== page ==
There are questionable interpretations as well. Can we really make the case that Baraka's "lyrical realism" "sounds in counterpoint to his Beat contemporaries, steeped as they were in the egocentric idealism of nineteenth-century Anglo-American literature"? Take another look at Baraka's brilliant introduction to The Moderns and let his comments on the relationship of his contemporaries among the Beats to, say, Melville and Twain, sink in and then think carefully about this argument. And is it really defensible to claim that Baraka's writing is "both American (i.e., African American, of the 'New World') and firmly outside Anglo-American culture"? 

On the other hand, Vangelisti is on much firmer ground with his observation that "up through the last poems, there remained above all a critical, often restless lyricism . . . " I think one of the greatest services this new volume will perform is forcing, or at least encouraging, a much more nuanced understanding of Baraka's later writings. The anthologies have tended to repeat the same few poems, and many readers, aided and abetted by America's publishing world, simply have no clue what Baraka's late poems are like. The image of a screaming, hate-filled nationalist was simply replaced in the national media imaginary by the image of a screaming, hate-filled communist (see the press controversy surrounding "Somebody Blew Up America" for a sense of what I'm getting at) and all too many critics and general readers alike simply didn't bother reading any poetry Baraka wrote over the past four decades. Those who did lay hands on copies of Funk Lore or Wise or any of the many chapbooks over the years knew that Baraka continued to write poetry easily the equal of anything done in his youth. How hard could it have been for anyone to know that? Still, it could have been a whole lot easier if he'd had the kind of book publication an Adrienne Rich or a Kevin Young or a Mark Strand seemed to find without quite so much trouble.

The final section of the new SOS, titled "Fashion This," is selected from work published after 1996 and is in itself cause for celebration, a truly important event in American poetry. Many familiar elements are in place. Where the young LeRoi Jones recollected the Green Lantern, the old Baraka at several points remembers the little devil cartoon character created by Gerald 2X in the pages of Muhammad Speaks. (Has anybody ever gathered those cartoons in one place?) The lyric reflections on Monk and Trane continued to Baraka's dying day. The scathing satire continued unabated. The wild experimentation with language went on (see "John Island Whisper"). The collection provides a new context for reading poems we've nearly talked to death in the past. Reread "Somebody Blew Up America?" next to Baraka's earlier poem written after the bombing in Oklahoma City.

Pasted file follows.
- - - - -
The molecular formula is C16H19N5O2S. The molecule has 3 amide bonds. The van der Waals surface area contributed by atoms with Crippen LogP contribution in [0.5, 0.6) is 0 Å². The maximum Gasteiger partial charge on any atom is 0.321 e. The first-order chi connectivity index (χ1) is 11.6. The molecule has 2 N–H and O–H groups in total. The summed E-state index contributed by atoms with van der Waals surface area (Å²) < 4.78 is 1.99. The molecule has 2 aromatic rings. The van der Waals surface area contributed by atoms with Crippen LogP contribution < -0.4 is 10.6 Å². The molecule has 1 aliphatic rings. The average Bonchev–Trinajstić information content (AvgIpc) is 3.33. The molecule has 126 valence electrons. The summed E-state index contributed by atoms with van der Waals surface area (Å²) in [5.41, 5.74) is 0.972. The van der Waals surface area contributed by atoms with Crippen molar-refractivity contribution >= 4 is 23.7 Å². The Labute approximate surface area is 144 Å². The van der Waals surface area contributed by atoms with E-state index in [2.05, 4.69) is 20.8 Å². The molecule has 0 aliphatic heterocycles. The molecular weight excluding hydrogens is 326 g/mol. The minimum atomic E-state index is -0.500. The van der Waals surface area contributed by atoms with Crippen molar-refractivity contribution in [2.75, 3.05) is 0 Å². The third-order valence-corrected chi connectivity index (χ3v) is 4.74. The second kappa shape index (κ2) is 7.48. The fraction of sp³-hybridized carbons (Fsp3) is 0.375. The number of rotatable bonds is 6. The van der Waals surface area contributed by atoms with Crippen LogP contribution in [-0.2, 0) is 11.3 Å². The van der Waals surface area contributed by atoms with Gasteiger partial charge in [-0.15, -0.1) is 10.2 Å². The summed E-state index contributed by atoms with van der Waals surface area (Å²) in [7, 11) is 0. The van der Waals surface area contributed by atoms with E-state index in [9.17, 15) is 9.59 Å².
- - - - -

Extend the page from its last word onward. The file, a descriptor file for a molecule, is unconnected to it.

There are few places in the work as deeply moving and lyrically intense as the poems for and about Amina Baraka, the former Sylvia Robinson. "What beauty is not anomalous / And strange"

If we ever do get a Collected Baraka (and let's hope it's also a corrected Baraka) I suspect it will need to be in two very large volumes, rather like the two volumes of the Creeley Collected we now have. There are at least 236 pages of uncollected poems just from the beginning of Baraka's publishing to 1966. Add to that all the uncollected poems since 1966 and whatever of the unpublished poetry can be coralled and you'd probably have another entire book at least as long as SOS. We need these books, but for now this is what we have. To the good, there is plenty here for us to reread and think over for a good long while.

The saddest lines in the entire 528 pages of SOS come in a late poem reflecting on late Auden: "What poetry does / is leave you when you stop needing it!" Poetry never left Amiri Baraka, and we will never stop needing his.